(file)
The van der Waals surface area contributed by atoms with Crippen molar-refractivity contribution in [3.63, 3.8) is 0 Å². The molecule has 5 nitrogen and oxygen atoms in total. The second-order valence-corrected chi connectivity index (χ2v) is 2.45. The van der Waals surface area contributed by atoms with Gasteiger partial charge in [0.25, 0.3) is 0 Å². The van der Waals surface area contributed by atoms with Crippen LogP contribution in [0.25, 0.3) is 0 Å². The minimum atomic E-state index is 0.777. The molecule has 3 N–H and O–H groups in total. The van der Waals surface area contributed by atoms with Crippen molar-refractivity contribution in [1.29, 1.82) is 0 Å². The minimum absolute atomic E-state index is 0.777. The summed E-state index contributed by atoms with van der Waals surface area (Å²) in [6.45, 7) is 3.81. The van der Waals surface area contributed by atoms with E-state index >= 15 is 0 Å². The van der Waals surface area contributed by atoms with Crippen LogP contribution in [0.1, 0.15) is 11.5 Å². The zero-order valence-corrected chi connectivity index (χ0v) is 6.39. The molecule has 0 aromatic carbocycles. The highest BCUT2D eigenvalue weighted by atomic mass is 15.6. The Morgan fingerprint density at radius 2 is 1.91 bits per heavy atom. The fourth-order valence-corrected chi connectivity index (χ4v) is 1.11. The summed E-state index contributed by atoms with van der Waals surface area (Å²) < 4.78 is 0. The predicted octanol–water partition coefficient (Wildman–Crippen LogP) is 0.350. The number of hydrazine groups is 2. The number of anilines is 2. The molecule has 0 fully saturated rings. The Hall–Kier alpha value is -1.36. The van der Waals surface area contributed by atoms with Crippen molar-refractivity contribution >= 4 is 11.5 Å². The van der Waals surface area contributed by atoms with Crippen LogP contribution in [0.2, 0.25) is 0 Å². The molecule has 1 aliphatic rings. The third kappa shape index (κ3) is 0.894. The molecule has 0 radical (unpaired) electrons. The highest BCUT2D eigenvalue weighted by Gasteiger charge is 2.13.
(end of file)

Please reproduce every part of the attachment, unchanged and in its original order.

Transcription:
The van der Waals surface area contributed by atoms with Crippen molar-refractivity contribution in [3.63, 3.8) is 0 Å². The molecule has 5 nitrogen and oxygen atoms in total. The second-order valence-corrected chi connectivity index (χ2v) is 2.45. The van der Waals surface area contributed by atoms with Gasteiger partial charge in [0.25, 0.3) is 0 Å². The van der Waals surface area contributed by atoms with Crippen LogP contribution in [0.25, 0.3) is 0 Å². The minimum atomic E-state index is 0.777. The molecule has 3 N–H and O–H groups in total. The van der Waals surface area contributed by atoms with Crippen molar-refractivity contribution in [1.29, 1.82) is 0 Å². The minimum absolute atomic E-state index is 0.777. The summed E-state index contributed by atoms with van der Waals surface area (Å²) in [6.45, 7) is 3.81. The van der Waals surface area contributed by atoms with E-state index >= 15 is 0 Å². The van der Waals surface area contributed by atoms with Crippen LogP contribution in [0.1, 0.15) is 11.5 Å². The zero-order valence-corrected chi connectivity index (χ0v) is 6.39. The molecule has 0 aromatic carbocycles. The highest BCUT2D eigenvalue weighted by atomic mass is 15.6. The Morgan fingerprint density at radius 2 is 1.91 bits per heavy atom. The fourth-order valence-corrected chi connectivity index (χ4v) is 1.11. The summed E-state index contributed by atoms with van der Waals surface area (Å²) < 4.78 is 0. The predicted octanol–water partition coefficient (Wildman–Crippen LogP) is 0.350. The number of hydrazine groups is 2. The number of anilines is 2. The molecule has 0 fully saturated rings. The Hall–Kier alpha value is -1.36. The van der Waals surface area contributed by atoms with Crippen molar-refractivity contribution >= 4 is 11.5 Å². The van der Waals surface area contributed by atoms with Crippen LogP contribution in [0.2, 0.25) is 0 Å². The molecule has 1 aliphatic rings. The third kappa shape index (κ3) is 0.894. The molecule has 0 radical (unpaired) electrons. The highest BCUT2D eigenvalue weighted by Gasteiger charge is 2.13.